1:37 p.m. OK, I got some coffee. Or, I went downstairs to get some coffee and we were out, even though I went to the grocery store yesterday. How am I supposed to be a writer with all these endless domestic demands? So, I decided to go to the closest coffee shop to get a mocha. I am back two hours later. I just got one of Natalie Goldbergís latest books. The coffee made my stomach hurt, so Iím going to lie down and read this book, itís written by a writer, on writing, so it will be writing in a way, in that it will help me the next time I sit down to write, right? Plus, another important thing to do if you are a writer, according to Stephen King, is read, read, read.

9:22 p.m. (Where did this day go?) I highly recommend Thunder and Lightning; it was great, but I fell asleep after the first two chapters (I learned that Zen helps with writingómaybe I should look into taking some classesóit is hard to make yourself write, but if you want to write, you will. Important to do it every day.) and took a three-hour nap. Shit, shit, shit. Then, I ended up cooking dinner, I mean, my boyfriend has been outside mowing and working in the yard all day, I canít just let him come in and make his own meal, although he offers to, since Iíve been busy ďwritingĒ all day. I am overcome with guilt, shame, and the weight of the world. So, I bake some chicken and sautť some cabbage, wondering all the while if my life is being wasted by mundane chores and why I am allowing this to happen, slowly, daily? Why donít I just write? I burn myself with chicken grease and drop a plate on my foot. I am overcome with despair.

ďHow was your day?Ē my sweet, normal, non-writing boyfriend asks. I ponder telling him how guilty and horrible I feel. How I squandered my time, threatening my identity with every word not written, spent money I donít have on a new book in a vain search for the answer to making myself write and a fat-filled, stomachache of a mocha. How I took a three-hour nap while he was being a responsible homeowner. ďFine,Ē I say, with a crocodile smile. ďI got a lot done.Ē

Then, I hobble upstairs, to get ďa lot done,Ē so that I wonít feel guilty or be a liar.

11:30 p.m. In two hours, I write three paragraphs of my ďnovel.Ē By this time, it is late, and I must go to sleep, because I am getting up early tomorrow morning to write before I go to work. I am a writer, and it is important for me to write every day.

Comments [post a comment]

Posted by Jaf Funjac on Monday, September 15th, 2003 at 2:40 PM
This essay nails what goes through the head of every person that's ever taken a creative writing class. It's written more candidly and humorously than most could hope to achieve. Congratulations, you are a writer indeed!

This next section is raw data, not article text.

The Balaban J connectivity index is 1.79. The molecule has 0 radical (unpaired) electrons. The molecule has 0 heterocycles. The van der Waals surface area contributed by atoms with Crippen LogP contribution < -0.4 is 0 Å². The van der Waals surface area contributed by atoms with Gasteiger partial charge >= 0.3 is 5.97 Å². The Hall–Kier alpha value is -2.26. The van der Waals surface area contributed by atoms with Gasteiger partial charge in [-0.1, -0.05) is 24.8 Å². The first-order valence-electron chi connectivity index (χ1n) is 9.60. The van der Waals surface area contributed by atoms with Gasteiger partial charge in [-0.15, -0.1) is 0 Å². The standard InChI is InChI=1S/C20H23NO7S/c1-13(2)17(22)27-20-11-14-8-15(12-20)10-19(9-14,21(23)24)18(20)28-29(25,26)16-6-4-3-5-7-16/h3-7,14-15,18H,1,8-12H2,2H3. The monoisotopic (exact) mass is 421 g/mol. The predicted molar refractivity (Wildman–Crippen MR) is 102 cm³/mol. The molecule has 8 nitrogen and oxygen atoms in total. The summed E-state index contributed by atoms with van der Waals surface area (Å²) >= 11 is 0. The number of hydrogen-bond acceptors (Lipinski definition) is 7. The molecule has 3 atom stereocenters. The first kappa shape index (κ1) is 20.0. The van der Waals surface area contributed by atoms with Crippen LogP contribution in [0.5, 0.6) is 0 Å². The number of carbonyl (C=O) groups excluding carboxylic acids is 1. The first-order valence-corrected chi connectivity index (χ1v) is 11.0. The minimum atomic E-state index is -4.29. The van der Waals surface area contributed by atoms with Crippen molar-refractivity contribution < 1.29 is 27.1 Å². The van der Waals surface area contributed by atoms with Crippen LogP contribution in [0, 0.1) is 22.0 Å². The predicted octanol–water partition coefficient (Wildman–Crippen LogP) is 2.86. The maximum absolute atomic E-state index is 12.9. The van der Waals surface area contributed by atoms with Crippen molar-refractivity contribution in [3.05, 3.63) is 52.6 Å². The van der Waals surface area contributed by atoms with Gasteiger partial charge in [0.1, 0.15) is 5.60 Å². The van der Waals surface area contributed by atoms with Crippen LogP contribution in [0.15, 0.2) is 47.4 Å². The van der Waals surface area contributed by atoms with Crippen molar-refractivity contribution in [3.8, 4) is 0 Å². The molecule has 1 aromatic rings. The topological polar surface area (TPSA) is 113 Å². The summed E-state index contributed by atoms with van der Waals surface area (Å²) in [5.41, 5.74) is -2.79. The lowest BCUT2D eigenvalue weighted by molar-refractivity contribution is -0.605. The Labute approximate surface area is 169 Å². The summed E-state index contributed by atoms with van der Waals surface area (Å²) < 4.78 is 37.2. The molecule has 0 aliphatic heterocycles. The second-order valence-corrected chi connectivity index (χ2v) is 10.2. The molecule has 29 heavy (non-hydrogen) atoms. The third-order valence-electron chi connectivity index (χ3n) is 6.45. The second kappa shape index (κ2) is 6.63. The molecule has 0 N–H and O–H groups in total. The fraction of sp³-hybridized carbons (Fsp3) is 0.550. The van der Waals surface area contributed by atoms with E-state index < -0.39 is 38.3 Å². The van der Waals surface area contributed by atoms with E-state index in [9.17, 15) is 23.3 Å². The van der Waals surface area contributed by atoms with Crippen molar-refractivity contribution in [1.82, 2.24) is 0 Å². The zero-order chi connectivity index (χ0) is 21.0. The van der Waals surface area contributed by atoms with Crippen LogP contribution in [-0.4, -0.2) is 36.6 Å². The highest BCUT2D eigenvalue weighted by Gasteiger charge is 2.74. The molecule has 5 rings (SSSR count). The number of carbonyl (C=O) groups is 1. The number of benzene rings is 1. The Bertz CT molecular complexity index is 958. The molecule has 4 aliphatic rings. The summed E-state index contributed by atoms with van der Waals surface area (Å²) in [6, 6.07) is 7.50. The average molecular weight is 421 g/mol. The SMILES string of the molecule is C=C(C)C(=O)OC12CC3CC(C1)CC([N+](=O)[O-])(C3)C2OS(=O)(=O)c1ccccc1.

Posted by Stacey Evans on Monday, September 15th, 2003 at 3:07 PM
Everyday I fight with the idea of being an artist. The inner turmoil of this story is one I relate to in so many ways. Would I be driven more by art if I did not pursue commerical work and could not pay the bills? Is that what it means to be an artist? I have dedicated one day a week to create or continue a piece of art. That often gets pushed back when the paying jobs come. However, when I'm stopped at that traffic light I stop every day, I make myself see the next piece of work. I envision the next step in the process. I know when I pull up that next piece of art which direction to follow. It might change but at least I have that first step. Your mind in the strongest tool in the creative process.

Posted by Sarovar Banka on Thursday, November 20th, 2003 at 2:12 PM
Deborah, I very much understand what you are going through. When someone, very possibly my girlfriend asks me, "How was your day?", I usually have no answer for that question. I feel as though writing locks you in a world of halfway accomplishment because your goals are so longterm that rarely do you feel as though you've done anything significant. Right now, I'm a year or so out of college struggling to be a writer while many of my friends and getting jobs and additional qualifications and seemingly "moving ahead." I think one key may be to set smaller goals for yourself. You don't have to finish your novel tomorrow but at least try to get a page done. Wow, now it really sounds like I'm reciting from a "how to" write book. Well, here's my own addition. It's helped me lately to try to be tough on myself about writing but not about my ideas. That is, I only get mad at myself is I don't sit down to write but I don't get mad at myself if I write badly. Which seems to happen a lot these days, as I've devoted more time to my writing. Writing is so personal that it's hard to seperate yourself from it. But in the end, I think you are you and not what you create. It's just hard to remember that.